(1 Some years later (1908), Roosevelt said, "Personally I believe in Woman's Suffrage, but I am not an enthusiastic advocate of it because I do not regard it as a very important matter.")

His message in January, 1900, dealt largely with the subject of taxation. He suggested that trusts should be subject to the law of publicity, and that where a trust becomes a monopoly, the State has an immediate right to interfere. Care should be taken not to stifle enterprise or disclose any facts of a business that are essentially private, but the State, for the protection of the public, should exercise the right to inspect, to examine thoroughly all the work­ings of great corporations, just as is now done with banks; and wherever the interests of the public demand it, it should publish the results of its exami­nation. Then, if there are inordinate profits, com­petition or public sentiment will give the public the benefit in lowered prices; and if not, the power of tax­ation remains.

The principle of government regulation and not the disintegration of large corporations is one that he has always adhered to.
Much was made by his critics of the fact that Roosevelt occasionally "had breakfast with Platt," as evidence that he was under the domi­nation of the latter, then the "boss" of the Re­publican party in New York, and also United States Senator. The fact is that while Roose­velt was a reformer, he was not one of those unpractical persons who railed at the shortcomings of others and refused to take a hand him­self in the remedy of abuses. The role of critic is a pretty contemptible one unless accompan­ied by the desire and ability for effective per­formance. Roosevelt would always work with such tools as he had at his command, but never refused to work because the tools were not per­fect or to his liking. He has often been bitterly condemned by well-meaning people who stood on the side lines with folded hands, because he was working with "corrupt politicians." Well, he did work with them when they served his pur­pose for the very simple reason that he had to work with them or not work at all. He would have been delighted if the people had given him tools more to his liking, but as they failed to do this, and still demanded that the work should be done, Roosevelt went ahead and did it.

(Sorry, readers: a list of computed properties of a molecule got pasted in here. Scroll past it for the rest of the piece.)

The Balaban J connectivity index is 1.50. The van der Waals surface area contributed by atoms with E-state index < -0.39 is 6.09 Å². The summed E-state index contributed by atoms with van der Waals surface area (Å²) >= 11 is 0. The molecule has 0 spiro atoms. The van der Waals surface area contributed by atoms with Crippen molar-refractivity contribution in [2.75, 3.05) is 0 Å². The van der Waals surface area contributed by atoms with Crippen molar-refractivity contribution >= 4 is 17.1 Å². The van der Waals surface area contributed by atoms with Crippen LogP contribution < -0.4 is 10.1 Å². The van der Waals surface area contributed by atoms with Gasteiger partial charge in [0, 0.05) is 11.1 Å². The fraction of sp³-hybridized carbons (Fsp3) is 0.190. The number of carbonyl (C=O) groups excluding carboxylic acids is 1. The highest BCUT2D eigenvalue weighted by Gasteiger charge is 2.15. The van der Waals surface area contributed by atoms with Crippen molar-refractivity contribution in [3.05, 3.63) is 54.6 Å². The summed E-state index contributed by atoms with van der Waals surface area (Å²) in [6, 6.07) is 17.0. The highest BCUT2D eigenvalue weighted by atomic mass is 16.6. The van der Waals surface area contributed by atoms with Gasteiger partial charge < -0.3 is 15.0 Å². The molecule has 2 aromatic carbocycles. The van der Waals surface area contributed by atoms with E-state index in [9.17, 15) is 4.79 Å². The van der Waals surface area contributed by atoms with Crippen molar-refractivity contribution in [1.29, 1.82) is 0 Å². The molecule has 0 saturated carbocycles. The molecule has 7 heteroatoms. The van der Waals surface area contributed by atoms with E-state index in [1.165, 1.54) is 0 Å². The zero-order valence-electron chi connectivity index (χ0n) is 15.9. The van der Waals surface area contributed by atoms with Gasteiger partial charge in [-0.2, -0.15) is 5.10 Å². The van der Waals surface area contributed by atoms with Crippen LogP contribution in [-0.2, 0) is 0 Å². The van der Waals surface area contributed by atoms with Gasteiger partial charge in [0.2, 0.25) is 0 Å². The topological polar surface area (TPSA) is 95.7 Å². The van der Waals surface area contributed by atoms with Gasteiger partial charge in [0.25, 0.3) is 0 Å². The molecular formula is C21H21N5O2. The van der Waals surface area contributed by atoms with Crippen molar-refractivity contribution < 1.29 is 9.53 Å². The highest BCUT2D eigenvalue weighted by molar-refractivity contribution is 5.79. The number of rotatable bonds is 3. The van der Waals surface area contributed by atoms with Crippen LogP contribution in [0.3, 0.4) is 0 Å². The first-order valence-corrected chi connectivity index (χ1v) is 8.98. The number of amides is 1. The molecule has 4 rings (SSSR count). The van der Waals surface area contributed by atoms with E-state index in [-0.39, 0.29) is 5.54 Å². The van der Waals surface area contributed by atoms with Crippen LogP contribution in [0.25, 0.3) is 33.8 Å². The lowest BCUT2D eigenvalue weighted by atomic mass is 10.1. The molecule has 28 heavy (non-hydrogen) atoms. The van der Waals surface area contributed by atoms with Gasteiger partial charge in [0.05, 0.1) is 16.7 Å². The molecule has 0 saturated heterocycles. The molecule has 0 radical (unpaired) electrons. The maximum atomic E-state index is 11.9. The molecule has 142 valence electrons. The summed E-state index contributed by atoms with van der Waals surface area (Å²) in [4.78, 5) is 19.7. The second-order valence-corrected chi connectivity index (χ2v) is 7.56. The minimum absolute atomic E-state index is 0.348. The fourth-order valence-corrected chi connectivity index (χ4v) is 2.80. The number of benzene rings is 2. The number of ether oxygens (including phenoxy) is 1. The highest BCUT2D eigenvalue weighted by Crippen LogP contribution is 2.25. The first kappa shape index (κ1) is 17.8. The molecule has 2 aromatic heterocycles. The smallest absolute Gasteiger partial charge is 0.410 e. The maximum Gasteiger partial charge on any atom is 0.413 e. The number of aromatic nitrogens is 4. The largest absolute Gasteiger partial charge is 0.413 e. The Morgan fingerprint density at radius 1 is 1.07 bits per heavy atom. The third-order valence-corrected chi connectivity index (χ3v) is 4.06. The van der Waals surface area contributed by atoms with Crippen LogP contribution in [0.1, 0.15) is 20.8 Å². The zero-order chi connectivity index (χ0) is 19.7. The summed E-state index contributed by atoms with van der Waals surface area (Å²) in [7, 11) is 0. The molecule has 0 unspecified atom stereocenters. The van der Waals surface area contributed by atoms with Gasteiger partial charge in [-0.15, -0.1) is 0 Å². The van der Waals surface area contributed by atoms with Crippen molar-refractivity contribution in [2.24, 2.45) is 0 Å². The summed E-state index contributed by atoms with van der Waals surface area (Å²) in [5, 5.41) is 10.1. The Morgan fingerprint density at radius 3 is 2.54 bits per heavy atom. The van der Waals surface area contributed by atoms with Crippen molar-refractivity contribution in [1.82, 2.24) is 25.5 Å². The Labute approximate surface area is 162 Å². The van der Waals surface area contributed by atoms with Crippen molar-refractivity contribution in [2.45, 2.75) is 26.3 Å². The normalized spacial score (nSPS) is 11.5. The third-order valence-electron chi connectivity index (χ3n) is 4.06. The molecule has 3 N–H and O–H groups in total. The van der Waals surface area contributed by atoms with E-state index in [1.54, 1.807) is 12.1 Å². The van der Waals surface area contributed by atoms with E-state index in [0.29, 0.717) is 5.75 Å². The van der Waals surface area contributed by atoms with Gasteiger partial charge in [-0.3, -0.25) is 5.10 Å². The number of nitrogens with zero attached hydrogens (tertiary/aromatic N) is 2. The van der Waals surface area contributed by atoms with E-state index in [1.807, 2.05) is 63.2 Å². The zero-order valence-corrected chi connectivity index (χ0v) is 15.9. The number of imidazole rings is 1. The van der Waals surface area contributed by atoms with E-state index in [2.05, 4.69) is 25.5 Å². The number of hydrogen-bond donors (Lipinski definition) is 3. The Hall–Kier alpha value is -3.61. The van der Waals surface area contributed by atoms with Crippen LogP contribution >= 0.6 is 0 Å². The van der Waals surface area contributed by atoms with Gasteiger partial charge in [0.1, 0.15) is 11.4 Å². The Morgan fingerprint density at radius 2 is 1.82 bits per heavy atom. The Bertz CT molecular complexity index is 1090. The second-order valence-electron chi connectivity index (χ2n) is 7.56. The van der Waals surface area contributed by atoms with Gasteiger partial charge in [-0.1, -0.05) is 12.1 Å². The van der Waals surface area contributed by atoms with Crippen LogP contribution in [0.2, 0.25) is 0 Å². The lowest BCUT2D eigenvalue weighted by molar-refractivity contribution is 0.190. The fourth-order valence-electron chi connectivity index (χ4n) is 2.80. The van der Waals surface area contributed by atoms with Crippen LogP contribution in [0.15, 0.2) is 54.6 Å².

In his article on "Latitude and Longitude among Reformers" he said: —

The cloistered virtue which timidly shrinks from all contact with the rough world of actual life, and the uneasy, self-conscious vanity which misnames itself virtue, and which declines to cooperate with what­ever does not adopt its own fantastic standard, are rather worse than valueless, because they tend to rob the forces of good of elements on which they ought to be able to count in the ceaseless contest with the forces of evil.

This determination to do the best he could under existing conditions, whatever they might be, was always characteristic of him.
Meantime, Governor Roosevelt attracted the attention of the country by his direct and fear­less manner of dealing with public affairs. In 1899, Mr. James Bryce said of him, "Theodore Roosevelt is the hope of American politics."
As his term drew to a close, his desire was for reelection to carry to full completion some of his plans, but in this he was thwarted, and, much against his will, was elected Vice-President of the United States for the term beginning March 4, 1901. "Shelved," as many of his political enemies said, with keen satisfaction that the New York "boss" had kicked him upstairs in fulfillment of his vow that Roosevelt should not be Governor again. Roosevelt's relations with Platt at this time, both as regards the Vice-Presidency and as to his successor in the Governorship, are disclosed in the following let­ters dated February i, August 13, and August 20, 1900, respectively: —